US5294089A - Proportional flow valve - Google Patents

Proportional flow valve Download PDF

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Publication number
US5294089A
US5294089A US07/923,818 US92381892A US5294089A US 5294089 A US5294089 A US 5294089A US 92381892 A US92381892 A US 92381892A US 5294089 A US5294089 A US 5294089A
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United States
Prior art keywords
valve
pressure
main valve
fluid
inlet port
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Expired - Fee Related
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US07/923,818
Inventor
Drew P. LaMarca
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Asco Controls LP
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Automatic Switch Co
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Priority to US07/923,818 priority Critical patent/US5294089A/en
Assigned to AUTOMATIC SWITCH COMPANY reassignment AUTOMATIC SWITCH COMPANY ASSIGNMENT OF ASSIGNORS INTEREST. Assignors: LA MARCA, DREW P.
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Publication of US5294089A publication Critical patent/US5294089A/en
Assigned to ASCO VALVE, L.P. reassignment ASCO VALVE, L.P. ASSIGNMENT OF ASSIGNORS INTEREST (SEE DOCUMENT FOR DETAILS). Assignors: AUTOMATIC SWITCH COMPANY
Assigned to ASCO CONTROLS, L.P. reassignment ASCO CONTROLS, L.P. CHANGE OF NAME (SEE DOCUMENT FOR DETAILS). Assignors: ASCO VALVE, L.P.
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Expired - Fee Related legal-status Critical Current

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    • FMECHANICAL ENGINEERING; LIGHTING; HEATING; WEAPONS; BLASTING
    • F16ENGINEERING ELEMENTS AND UNITS; GENERAL MEASURES FOR PRODUCING AND MAINTAINING EFFECTIVE FUNCTIONING OF MACHINES OR INSTALLATIONS; THERMAL INSULATION IN GENERAL
    • F16KVALVES; TAPS; COCKS; ACTUATING-FLOATS; DEVICES FOR VENTING OR AERATING
    • F16K31/00Actuating devices; Operating means; Releasing devices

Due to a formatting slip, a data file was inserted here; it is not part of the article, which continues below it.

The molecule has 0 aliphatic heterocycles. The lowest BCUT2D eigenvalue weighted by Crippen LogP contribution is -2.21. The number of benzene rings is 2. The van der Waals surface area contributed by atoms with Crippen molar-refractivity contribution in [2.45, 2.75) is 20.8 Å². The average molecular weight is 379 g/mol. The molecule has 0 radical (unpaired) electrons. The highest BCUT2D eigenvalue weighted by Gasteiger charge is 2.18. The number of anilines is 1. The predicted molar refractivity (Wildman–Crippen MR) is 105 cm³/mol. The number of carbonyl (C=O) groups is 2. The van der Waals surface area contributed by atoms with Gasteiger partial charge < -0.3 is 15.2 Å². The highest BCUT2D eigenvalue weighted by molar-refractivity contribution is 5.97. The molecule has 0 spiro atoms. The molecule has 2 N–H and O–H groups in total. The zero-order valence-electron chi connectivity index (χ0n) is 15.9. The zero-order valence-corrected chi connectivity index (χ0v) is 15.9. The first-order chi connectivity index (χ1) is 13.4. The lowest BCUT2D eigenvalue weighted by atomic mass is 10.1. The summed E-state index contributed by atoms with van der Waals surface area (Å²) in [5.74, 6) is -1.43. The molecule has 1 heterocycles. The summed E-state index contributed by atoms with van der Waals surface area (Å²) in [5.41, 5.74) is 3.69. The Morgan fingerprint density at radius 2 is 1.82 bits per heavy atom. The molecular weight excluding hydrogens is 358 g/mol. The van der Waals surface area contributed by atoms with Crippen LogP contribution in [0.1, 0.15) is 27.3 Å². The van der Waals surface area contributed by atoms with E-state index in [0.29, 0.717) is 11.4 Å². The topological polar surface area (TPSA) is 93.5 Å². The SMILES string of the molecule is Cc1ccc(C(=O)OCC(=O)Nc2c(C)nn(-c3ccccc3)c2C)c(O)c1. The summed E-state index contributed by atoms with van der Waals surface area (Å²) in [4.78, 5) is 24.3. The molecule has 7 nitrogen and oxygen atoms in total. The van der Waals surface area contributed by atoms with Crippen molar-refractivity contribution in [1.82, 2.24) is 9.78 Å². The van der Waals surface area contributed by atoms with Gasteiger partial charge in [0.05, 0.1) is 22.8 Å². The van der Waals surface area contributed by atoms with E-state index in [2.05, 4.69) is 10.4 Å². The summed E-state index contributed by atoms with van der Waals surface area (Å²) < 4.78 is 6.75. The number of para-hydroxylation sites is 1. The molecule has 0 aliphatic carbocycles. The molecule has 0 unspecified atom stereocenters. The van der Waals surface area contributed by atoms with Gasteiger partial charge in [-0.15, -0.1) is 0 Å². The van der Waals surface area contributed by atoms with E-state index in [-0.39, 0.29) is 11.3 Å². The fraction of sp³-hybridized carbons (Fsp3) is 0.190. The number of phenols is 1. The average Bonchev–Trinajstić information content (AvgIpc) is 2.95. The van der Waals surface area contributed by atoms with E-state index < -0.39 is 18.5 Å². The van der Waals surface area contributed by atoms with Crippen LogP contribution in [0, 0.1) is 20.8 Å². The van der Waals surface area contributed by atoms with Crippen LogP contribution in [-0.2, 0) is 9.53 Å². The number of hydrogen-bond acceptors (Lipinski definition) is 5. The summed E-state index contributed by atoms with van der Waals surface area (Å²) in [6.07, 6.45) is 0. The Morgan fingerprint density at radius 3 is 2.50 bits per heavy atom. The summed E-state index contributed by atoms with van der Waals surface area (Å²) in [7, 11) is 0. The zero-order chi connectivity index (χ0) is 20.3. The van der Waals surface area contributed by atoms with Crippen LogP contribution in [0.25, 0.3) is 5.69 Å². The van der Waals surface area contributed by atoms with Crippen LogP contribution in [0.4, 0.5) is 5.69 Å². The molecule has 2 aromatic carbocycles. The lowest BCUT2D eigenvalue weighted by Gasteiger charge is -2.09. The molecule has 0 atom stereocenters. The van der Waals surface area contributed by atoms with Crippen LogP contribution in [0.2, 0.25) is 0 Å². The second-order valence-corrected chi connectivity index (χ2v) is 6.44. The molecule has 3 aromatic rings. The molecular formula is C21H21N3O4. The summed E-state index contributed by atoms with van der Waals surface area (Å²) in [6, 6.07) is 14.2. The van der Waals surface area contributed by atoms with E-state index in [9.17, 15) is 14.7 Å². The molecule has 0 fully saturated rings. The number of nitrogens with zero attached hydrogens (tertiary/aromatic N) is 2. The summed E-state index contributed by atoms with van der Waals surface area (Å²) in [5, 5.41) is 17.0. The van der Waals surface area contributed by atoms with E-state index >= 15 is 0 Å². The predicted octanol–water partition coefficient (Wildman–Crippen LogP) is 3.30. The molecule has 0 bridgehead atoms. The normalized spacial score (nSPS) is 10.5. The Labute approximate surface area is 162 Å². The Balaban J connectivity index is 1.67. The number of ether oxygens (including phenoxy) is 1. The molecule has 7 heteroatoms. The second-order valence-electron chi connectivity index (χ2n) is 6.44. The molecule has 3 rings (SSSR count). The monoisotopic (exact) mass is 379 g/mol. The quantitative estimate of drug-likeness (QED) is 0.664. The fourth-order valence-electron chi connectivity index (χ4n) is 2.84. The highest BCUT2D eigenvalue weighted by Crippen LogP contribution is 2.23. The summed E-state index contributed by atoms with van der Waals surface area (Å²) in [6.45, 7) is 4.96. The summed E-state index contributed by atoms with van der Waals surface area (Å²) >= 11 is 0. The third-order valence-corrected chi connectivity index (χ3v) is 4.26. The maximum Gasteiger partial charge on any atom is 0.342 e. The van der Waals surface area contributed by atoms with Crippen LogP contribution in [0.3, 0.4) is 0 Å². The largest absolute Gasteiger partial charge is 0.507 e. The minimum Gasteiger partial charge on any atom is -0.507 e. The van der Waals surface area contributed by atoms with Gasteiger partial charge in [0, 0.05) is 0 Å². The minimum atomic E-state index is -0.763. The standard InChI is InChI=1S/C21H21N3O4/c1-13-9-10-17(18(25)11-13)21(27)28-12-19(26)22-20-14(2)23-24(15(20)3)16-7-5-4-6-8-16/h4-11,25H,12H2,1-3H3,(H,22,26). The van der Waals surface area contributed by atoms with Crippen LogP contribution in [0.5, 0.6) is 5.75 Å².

• F16K31/12Actuating devices; Operating means; Releasing devices actuated by fluid
    • F16K31/42Actuating devices; Operating means; Releasing devices actuated by fluid by means of electrically-actuated members in the supply or discharge conduits of the fluid motor

Abstract

A proportional flow valve wherein inlet fluid pressure urges the valve member toward the valve seat. A pressure member, which may be a piston, has an effective area substantially larger than that of the valve member, and is also selectively subjected to inlet fluid pressure to urge the valve member away from the valve seat, so as to open the valve and keep it open. A solenoid actuator determines the position of a pilot valve member which controls the flow of inlet fluid to the pressure member, and hence controls the location of the pressure member and the spacing of the valve member from the valve seat. The position of the pilot valve member, and hence the spacing of the valve member from the valve seat, is proportional to the amount of electric current applied to the actuator.

Description

This invention relates to a valve operated by an electrical solenoid actuator, and more particularly to a proportional flow valve of this type.

Such a valve is shown in U.S. Pat. No. 4,921,208. This valve permits a rate of fluid flow through the valve proportional to the amount of electric current applied to the solenoid of the actuator controlling the valve. In this type of arrangement, the actuator behaves in a linear manner, i.e., the force produced by the solenoid armature is linearly proportional to the current applied to the solenoid. As a result, the solenoid armature works in linear manner against the closing spring which constantly urges the valve member toward the valve seat. In this way, the distance which the valve member is moved away from the valve seat is proportional to the amount of current applied to the solenoid.

Proportional flow valves find utility in performing mixing and measurement functions. For example, proportional valves are used to accurately blend different gasolines to achieve desired characteristics, such as particular octane ratings, and to mix hot and cold water to obtain a desired temperature. Also, a proportional valve may be used when it is desired to have a valve open gradually so that the flow of the controlled fluid, such as hot water, begins slowly, so as to prevent scalding, after which the valve may be fully opened.